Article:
Knowing that this can happen again, we must be prepared. These are the important emergency numbers.

These numbers are for those in Metro Manila. If you live in the province, know the important numbers of your RDRRMC.

Here are some emergency tips:

Googly Gooeys got some tips, too!

It is important to be alert.

Water is important.  In particular, clean water. There is such a thing called ‘The Rule of Threes’.

Here are the steps in purifying your own water:

Flooding poses a threat to safety, properties and health.

However, it is in difficult times like this that makes me proudest being a Filipino.

Surviving is reason enough to smile.

We trust the people we once doubted.

In my country, everyone is a hero.

There are many ways one can help.  For a nation dubbed as the texting capital of the world, this is the easiest way a Filipino can help his countrymen.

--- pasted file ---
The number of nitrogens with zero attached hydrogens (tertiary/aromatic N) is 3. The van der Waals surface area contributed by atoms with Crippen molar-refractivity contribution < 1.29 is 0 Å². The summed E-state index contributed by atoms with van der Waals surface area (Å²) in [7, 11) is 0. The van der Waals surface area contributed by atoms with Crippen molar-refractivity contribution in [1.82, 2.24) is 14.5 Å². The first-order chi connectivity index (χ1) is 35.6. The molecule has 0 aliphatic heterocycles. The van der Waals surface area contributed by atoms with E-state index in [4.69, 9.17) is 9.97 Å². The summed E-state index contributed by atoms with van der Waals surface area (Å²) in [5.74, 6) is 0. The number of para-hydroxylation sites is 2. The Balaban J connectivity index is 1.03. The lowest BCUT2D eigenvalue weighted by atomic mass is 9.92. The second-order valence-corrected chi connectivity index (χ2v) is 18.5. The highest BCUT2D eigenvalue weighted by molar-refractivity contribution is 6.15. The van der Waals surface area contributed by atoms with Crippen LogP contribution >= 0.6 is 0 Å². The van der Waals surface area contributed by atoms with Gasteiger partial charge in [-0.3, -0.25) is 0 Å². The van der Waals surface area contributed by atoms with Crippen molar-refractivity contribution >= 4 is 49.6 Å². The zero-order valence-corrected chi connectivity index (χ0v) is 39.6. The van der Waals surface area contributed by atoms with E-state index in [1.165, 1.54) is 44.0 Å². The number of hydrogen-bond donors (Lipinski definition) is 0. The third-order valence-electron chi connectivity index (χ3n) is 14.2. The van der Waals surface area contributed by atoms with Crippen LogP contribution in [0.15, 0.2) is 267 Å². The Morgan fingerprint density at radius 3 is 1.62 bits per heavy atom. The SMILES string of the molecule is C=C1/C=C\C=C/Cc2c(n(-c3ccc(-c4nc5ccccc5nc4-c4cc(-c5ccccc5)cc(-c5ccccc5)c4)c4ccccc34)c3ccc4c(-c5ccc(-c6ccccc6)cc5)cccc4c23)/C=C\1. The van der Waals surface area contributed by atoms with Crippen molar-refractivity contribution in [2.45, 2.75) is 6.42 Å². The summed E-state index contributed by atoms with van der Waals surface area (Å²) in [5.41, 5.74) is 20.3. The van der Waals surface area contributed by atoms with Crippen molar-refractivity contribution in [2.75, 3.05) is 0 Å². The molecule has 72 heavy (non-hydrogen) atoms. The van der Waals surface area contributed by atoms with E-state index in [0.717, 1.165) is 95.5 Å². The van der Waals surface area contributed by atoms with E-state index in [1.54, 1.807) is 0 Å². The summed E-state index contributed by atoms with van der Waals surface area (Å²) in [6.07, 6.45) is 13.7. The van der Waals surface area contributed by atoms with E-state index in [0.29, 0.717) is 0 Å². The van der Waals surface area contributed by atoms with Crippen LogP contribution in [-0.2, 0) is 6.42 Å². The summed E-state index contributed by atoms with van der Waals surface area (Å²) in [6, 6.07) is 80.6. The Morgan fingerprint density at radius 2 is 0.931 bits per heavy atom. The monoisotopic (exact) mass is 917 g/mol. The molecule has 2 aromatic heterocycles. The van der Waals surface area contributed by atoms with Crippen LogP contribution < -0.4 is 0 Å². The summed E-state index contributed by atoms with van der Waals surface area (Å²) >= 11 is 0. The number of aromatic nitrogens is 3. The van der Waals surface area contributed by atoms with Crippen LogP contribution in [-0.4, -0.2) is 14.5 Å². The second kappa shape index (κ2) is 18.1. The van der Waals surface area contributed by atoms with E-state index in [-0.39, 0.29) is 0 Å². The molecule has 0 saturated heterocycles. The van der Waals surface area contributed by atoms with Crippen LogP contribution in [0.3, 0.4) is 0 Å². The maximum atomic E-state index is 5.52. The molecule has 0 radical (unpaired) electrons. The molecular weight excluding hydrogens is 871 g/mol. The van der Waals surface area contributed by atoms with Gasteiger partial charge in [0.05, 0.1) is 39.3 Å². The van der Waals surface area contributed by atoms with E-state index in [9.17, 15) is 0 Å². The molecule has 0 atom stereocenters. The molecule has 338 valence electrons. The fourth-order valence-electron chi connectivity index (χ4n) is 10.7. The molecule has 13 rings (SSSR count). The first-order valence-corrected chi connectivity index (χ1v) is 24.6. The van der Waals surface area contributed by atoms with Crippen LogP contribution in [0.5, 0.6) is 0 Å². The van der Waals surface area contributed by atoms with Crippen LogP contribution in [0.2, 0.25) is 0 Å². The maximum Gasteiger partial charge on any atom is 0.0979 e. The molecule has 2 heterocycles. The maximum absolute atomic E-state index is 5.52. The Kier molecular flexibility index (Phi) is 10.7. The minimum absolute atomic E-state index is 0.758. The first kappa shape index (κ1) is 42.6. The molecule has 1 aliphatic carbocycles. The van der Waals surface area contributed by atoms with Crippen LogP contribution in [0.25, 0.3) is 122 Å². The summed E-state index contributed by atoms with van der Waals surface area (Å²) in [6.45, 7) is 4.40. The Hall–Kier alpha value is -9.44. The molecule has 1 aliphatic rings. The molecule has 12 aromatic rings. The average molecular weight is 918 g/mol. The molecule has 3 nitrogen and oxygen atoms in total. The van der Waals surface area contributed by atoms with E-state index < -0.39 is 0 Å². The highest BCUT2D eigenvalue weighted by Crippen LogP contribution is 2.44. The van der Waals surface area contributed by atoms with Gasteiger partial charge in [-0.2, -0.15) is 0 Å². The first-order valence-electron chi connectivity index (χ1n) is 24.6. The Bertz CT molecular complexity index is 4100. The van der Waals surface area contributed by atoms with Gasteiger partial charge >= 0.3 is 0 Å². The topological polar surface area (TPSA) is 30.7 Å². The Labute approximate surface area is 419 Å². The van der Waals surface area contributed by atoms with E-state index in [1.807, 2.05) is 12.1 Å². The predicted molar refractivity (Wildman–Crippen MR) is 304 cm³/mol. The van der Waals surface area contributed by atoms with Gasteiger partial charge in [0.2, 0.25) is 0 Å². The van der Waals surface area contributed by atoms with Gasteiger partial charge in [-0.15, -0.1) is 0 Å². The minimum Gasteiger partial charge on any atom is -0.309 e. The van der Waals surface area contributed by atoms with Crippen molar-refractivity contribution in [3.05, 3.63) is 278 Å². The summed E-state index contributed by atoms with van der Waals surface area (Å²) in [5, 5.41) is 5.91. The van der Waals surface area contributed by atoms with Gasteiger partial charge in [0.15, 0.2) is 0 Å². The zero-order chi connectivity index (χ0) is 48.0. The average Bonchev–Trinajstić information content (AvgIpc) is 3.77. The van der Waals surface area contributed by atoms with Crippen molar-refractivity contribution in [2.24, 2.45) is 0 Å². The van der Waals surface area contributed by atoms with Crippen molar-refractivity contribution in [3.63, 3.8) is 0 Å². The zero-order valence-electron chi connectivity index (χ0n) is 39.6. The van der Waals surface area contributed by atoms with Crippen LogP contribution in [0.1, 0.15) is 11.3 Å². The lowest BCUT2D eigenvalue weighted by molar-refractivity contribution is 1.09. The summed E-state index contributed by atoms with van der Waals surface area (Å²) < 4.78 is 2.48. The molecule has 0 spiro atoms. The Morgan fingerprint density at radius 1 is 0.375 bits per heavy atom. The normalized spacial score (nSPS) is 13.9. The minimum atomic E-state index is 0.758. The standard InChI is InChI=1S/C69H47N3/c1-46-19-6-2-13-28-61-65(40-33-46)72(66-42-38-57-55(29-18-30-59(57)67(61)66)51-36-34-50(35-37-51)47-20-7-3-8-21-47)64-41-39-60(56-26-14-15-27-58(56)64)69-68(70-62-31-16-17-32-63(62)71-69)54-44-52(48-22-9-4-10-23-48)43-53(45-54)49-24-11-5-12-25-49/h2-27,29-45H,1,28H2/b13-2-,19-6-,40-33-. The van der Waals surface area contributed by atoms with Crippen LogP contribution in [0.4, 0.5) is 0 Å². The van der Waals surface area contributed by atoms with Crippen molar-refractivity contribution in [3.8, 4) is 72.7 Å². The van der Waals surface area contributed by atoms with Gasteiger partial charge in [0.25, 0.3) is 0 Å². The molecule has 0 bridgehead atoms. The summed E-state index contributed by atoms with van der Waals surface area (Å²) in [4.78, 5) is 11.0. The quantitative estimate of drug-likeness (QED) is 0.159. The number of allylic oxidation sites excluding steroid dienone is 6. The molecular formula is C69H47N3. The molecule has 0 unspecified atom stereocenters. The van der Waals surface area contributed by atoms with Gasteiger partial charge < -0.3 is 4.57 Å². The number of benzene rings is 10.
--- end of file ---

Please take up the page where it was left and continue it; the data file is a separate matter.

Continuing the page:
The  Philippine Red Cross has amphibians that can reach flooded areas.

Mindanao is dry and sunny and I am not complaining.  I admit I have not prepared a disaster kit. For those who are also thinking of preparing a disaster kit, check out the following guides:

The Items That Should Be Included in a 72-Hour Kit

 

A detailed list can be found in this Rappler article.

This is something we can think about. Think before you buy something. Think before you throw something.

 

Architect Paulo Alcazaren has sketches of his proposal for the future design of barangay halls.

I wonder if this design is also earthquake proof. Similarly, this is his proposal for areas near the river.

Uncanny. His sketch closely describes where I live.  I live two blocks away from the dike. See the green area, left of the river near the bridge? There used to be people living in that area. Good thing, our barangay already relocated people living near the Agusan river.

The area is empty now.

A ‘secret’ garden thrives there.

I hope we can find solutions to Metro Manila’s flood problems. Atty. Antonio Oposa Jr., a Ramon Magsaysay awardee, presented some simple solutions in this Rappler article.

I now end this very long post.

Source: via Rylee on Pinterest

 

Note: all the photos and graphics that are not my own are linked from the source.